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What are some must have low budget lights?


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#1 Lucas Hubbard

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Posted 20 July 2014 - 07:45 PM

I was wondering what a good low budget light kit would consist of.


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#2 Adrian Sierkowski

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Posted 20 July 2014 - 11:20 PM

Really depends on what you want to do with it and what you mean by low budget. An Arri Kit with a 1K, 650, 300 and maybe a 150 or two with a chimera for the 1K is a pretty good basic kit which can work on any shoot. I have something older but similar which is a 650/300/2x150s with chimera for the 650 which I always have on hand no matter what the shoot since it'll almost always have some use. But that's also a few thousand bucks.

Another light I personally always reach for are PAR64s, generally in VNSP, but without proper grip gear to control them they are a little limiting. They are cheap, about $139 new per head, and really good for night shooting since they are damned bright with a long throw.

Kinoflos are very often asked for, but again rather costly. There are knockoffs like flolights which aren't horrible, though nowhere near as good as a kino.

 

LEDs are pretty much so crap-- even the higher end ones so try to stay away unless you're looking for a gritty urban "modern" feel.

 

Chinaballs, like from Ikea, though they make film specific ones, are very good, pretty cheap, and can be used on almost everything. Controlling them can be a pain in the rear, which is why I often don't try to control them too much- though if you get the cheap ones, the paper ones, you can spray paint differing balls to control spill. Kino makes CFL bulbs now you can throw up in there (many of them in fact at once since they burn much cooler) and the brightness and quality of the light will depend on the bulb in it.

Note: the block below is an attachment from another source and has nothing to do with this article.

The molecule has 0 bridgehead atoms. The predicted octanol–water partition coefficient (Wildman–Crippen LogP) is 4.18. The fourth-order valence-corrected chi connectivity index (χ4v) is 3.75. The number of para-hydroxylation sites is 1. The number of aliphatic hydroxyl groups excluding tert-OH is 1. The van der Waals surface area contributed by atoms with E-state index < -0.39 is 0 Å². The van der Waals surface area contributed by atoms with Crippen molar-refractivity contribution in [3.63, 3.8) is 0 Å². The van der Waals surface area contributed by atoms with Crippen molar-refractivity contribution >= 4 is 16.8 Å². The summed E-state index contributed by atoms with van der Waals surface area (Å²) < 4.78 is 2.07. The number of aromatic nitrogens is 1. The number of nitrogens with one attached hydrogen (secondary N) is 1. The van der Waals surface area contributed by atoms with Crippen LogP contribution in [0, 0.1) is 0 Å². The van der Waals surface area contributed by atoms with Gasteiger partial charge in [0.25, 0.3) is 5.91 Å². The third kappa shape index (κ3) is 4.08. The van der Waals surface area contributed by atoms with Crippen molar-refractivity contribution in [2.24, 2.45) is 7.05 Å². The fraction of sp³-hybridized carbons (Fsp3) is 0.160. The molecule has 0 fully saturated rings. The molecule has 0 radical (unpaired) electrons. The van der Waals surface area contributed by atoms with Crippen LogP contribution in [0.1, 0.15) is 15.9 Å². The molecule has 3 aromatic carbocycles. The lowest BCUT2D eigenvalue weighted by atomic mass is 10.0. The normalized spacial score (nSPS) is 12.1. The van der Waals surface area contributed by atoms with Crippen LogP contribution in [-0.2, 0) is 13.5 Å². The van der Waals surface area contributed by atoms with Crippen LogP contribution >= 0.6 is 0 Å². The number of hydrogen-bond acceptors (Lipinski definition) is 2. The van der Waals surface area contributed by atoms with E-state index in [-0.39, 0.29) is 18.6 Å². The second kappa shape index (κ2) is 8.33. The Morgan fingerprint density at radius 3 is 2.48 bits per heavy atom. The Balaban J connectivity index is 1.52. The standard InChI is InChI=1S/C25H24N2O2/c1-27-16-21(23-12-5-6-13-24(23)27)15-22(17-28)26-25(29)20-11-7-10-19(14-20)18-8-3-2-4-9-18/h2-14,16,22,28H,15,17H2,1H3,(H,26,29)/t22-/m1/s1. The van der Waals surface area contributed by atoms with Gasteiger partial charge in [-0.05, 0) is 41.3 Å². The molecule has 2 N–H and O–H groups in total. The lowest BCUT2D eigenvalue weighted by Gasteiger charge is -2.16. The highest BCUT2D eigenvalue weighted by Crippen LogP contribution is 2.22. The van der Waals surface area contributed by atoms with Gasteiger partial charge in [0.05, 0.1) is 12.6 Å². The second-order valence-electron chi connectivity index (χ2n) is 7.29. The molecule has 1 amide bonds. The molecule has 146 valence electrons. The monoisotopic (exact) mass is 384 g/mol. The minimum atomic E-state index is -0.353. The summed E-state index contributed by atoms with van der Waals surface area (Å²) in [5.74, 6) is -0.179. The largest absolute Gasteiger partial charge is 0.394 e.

never underestimate the value of an array of household bulbs and a fewhand-squeeze dimmers either, especially as cameras are on average 800iso these days, or faster.  If you go this route, get streaks and tips to control bulb. I also really like these odd silver capped 100W bulbs they you see in vanities in bathrooms.


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#3 Michael LaVoie

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Posted 22 July 2014 - 06:43 PM

You can find some really cheap HMI's on ebay.  But you may have to do some repairs.  I got two 575 HMI fresnels for $600 once.  I spent an additional $400 on an igniter for one of them but they each had very good reflectors and the ballasts were surprisingly quiet and compact.  So don't rule out HMI's just cause you're on a budget.  Do some hunting on ebay and you may get lucky.  I would avoid sealed beam pars though.  Last I checked the bulbs are no longer in mass production and they're super expensive.


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#4 Adrian Sierkowski

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Posted 23 July 2014 - 11:23 AM

I haven't had any trouble getting par bulbs.


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#5 Bill DiPietra